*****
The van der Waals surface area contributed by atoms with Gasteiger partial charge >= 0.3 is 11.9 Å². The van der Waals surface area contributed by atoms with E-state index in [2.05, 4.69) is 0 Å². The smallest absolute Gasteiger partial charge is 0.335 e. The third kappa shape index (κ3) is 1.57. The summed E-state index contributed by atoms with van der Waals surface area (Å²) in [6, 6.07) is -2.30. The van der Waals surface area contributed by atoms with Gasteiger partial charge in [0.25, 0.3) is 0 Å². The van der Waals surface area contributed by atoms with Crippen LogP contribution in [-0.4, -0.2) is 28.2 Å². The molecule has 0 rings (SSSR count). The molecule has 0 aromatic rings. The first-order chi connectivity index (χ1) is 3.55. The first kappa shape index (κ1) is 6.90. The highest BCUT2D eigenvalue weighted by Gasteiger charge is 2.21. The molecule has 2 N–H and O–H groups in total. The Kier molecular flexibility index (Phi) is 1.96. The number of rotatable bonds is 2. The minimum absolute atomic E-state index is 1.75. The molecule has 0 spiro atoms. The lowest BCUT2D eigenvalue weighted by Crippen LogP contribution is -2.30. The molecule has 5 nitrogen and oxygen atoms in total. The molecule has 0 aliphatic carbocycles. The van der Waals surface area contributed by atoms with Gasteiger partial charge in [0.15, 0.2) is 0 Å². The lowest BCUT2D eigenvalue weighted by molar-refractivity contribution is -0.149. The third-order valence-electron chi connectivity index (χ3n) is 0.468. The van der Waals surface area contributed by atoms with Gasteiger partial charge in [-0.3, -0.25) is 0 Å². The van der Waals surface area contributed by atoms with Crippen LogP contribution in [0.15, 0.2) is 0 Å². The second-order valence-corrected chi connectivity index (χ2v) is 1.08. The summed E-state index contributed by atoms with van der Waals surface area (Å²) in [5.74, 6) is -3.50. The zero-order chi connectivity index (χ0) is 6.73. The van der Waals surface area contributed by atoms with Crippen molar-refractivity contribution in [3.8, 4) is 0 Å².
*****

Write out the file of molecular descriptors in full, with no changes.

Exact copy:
The van der Waals surface area contributed by atoms with Gasteiger partial charge >= 0.3 is 11.9 Å². The van der Waals surface area contributed by atoms with E-state index in [2.05, 4.69) is 0 Å². The smallest absolute Gasteiger partial charge is 0.335 e. The third kappa shape index (κ3) is 1.57. The summed E-state index contributed by atoms with van der Waals surface area (Å²) in [6, 6.07) is -2.30. The van der Waals surface area contributed by atoms with Gasteiger partial charge in [0.25, 0.3) is 0 Å². The van der Waals surface area contributed by atoms with Crippen LogP contribution in [-0.4, -0.2) is 28.2 Å². The molecule has 0 rings (SSSR count). The molecule has 0 aromatic rings. The first-order chi connectivity index (χ1) is 3.55. The first kappa shape index (κ1) is 6.90. The highest BCUT2D eigenvalue weighted by Gasteiger charge is 2.21. The molecule has 2 N–H and O–H groups in total. The Kier molecular flexibility index (Phi) is 1.96. The number of rotatable bonds is 2. The minimum absolute atomic E-state index is 1.75. The molecule has 0 spiro atoms. The lowest BCUT2D eigenvalue weighted by Crippen LogP contribution is -2.30. The molecule has 5 nitrogen and oxygen atoms in total. The molecule has 0 aliphatic carbocycles. The van der Waals surface area contributed by atoms with Gasteiger partial charge in [0.15, 0.2) is 0 Å². The lowest BCUT2D eigenvalue weighted by molar-refractivity contribution is -0.149. The third-order valence-electron chi connectivity index (χ3n) is 0.468. The van der Waals surface area contributed by atoms with Gasteiger partial charge in [-0.3, -0.25) is 0 Å². The van der Waals surface area contributed by atoms with Crippen LogP contribution in [0.15, 0.2) is 0 Å². The second-order valence-corrected chi connectivity index (χ2v) is 1.08. The summed E-state index contributed by atoms with van der Waals surface area (Å²) in [5.74, 6) is -3.50. The zero-order chi connectivity index (χ0) is 6.73. The van der Waals surface area contributed by atoms with Crippen molar-refractivity contribution in [3.8, 4) is 0 Å².